I read a brief article perhaps a year ago in science news about how brain scans show that people who speak in a second language use the same portion of their brains as when they speak their first language. Noam Chomsky calls the ability of humans to learn a second language "an interesting empirical fact," and suggests that the fact that it's possible suggests that some of the same faculties must be used in learning a second language as a first.

(Yes, I know...Chomsky...leftist...evil, etc. Get over it. He's a pretty damn good linguist.)

Comment by: Lucas Wiman on April 25, 2003 10:03 PM

You're absolutely right Lucas - the critical period hypothesis, properly named, is about the period for acquiring a first language.

But what linguists discussing second-language acquisition are talking about is Lenneberg's extension (1967) of the CPH to learning a second language. Under this hypothesis, past a certain stage in childhood you'll never get perfect at a second (or third etc) language either. An often-cited sign of this is the 'Joseph Conrad Effect' for pronunciation. Pole Conrad learned English, his fourth language, as an adult so well as to become a great novelist in English, but never lost his Polish accent.

However a major study, usually ignored because
2LA CPH supporters don't like it, a longitudinal study of 17,000 British schoolchildren learning French in the 1970s, contradicts the 2LA CPH. Stern, Burstall and Harley found that after five years children beginning French aged 11 were not simply as good, but better, at French, than children beginning aged 8. I personally experienced this. I started French aged 8, and can still remember my astonishment at being overtaken six months into my 11th year by all the boys who had only just started French half a year before.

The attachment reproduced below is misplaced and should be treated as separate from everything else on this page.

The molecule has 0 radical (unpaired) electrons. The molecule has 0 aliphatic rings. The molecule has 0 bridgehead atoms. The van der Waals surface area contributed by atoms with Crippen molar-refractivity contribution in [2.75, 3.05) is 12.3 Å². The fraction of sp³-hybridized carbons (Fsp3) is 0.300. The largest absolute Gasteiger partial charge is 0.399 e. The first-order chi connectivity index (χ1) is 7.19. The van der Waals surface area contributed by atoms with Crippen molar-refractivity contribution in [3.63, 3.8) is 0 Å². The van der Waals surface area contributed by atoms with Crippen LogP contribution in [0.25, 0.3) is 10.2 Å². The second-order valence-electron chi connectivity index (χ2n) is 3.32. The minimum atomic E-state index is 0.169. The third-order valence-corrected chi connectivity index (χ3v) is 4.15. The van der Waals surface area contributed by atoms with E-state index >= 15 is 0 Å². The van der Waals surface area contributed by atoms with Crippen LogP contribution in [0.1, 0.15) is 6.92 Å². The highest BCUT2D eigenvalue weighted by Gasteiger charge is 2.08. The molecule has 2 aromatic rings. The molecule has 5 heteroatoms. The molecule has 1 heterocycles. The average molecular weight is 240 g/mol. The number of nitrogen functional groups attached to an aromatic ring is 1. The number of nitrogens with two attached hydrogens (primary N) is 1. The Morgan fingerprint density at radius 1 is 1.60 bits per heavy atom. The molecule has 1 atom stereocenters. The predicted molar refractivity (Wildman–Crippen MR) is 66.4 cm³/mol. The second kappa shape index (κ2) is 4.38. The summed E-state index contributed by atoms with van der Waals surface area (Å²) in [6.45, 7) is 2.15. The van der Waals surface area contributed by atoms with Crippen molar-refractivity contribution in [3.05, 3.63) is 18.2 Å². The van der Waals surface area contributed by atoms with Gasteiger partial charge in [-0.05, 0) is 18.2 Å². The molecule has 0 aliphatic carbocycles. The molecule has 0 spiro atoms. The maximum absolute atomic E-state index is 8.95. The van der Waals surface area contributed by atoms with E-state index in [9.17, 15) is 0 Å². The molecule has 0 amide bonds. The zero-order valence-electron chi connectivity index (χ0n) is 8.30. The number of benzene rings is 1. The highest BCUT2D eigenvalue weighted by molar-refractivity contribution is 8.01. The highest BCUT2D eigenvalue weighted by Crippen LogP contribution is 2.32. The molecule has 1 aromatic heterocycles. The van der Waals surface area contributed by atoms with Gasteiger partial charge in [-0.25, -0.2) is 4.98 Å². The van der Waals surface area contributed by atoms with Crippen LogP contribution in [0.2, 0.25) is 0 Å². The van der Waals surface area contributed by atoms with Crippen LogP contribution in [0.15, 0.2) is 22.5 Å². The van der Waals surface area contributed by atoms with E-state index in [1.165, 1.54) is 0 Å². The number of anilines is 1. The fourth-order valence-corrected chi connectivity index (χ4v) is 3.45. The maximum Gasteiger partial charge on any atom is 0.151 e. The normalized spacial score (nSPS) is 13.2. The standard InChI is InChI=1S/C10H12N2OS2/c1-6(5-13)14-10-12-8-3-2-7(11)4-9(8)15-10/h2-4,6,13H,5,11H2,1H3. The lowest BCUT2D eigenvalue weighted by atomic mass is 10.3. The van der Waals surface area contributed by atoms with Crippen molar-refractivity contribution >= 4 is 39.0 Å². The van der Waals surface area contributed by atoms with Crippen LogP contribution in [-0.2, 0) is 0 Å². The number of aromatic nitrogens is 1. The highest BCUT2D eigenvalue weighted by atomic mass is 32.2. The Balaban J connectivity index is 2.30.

Chomsky's a big subject! I rather admire his principled advocacy of Palestine actually - I just think his linguistics has been very damaging and misconceived.

We should discuss Chom another time, Lucas!

Comment by: mark on April 26, 2003 03:42 PM

Mark: You probably know much more about Chomsky than I. (I've just read Syntactic Structures and a few of his books on the philosophy of language, so you seem to be in a much better position to judge him.) I was expecting a backlash of "Chomsky is an idiotarian leftist. Therefore his linguistics is rubbish." That kind of careful reasoning. But please feel free to give a detailed account of what you think about his work in linguistics. I've not seen much serious criticism of him, but I haven't looked. Linguistics isn't really my field.

Comment by: Lucas Wiman on April 27, 2003 03:40 AM

I've never read Chomsky's linguistics at first hand ("why read the original sources when you can crib from second hand references?" is my philosophy for auto-didactism), but after reading Pinker's The Language Instinct (my crib for Chomsky) I did read an interesting book (damn I 've forgotten the title and have since given it away) in which the author made the point that since languages evolve much more easily than brains (with a percentage mutation rate of thousands of times that of brains), it is much more likely that languages evolved to suit the pre-existing features of brains than that brains have evolved to produce hard-wired language modules.

Of course how one would or could tell the difference is another question. I'm not sure what sort of hypothesis would be required to test out the two cases.


Comment by: Julius on April 30, 2003 08:06 AM


I think that's a bad philosophy in general, though it can certainly be useful at times. In any case, some experimental evidence tends to suggest that this is not the case. There was group of deaf children (in some south american country) who were not being taught sign language, and they developed their own version of sign language. It seems distinct from Spanish sign language, and appears to have developed without external prodding within a few generations. This suggests that the brain is very well-adapted to produce and understand language. If no language is provided, one eventually arises in a fully developed form very quickly.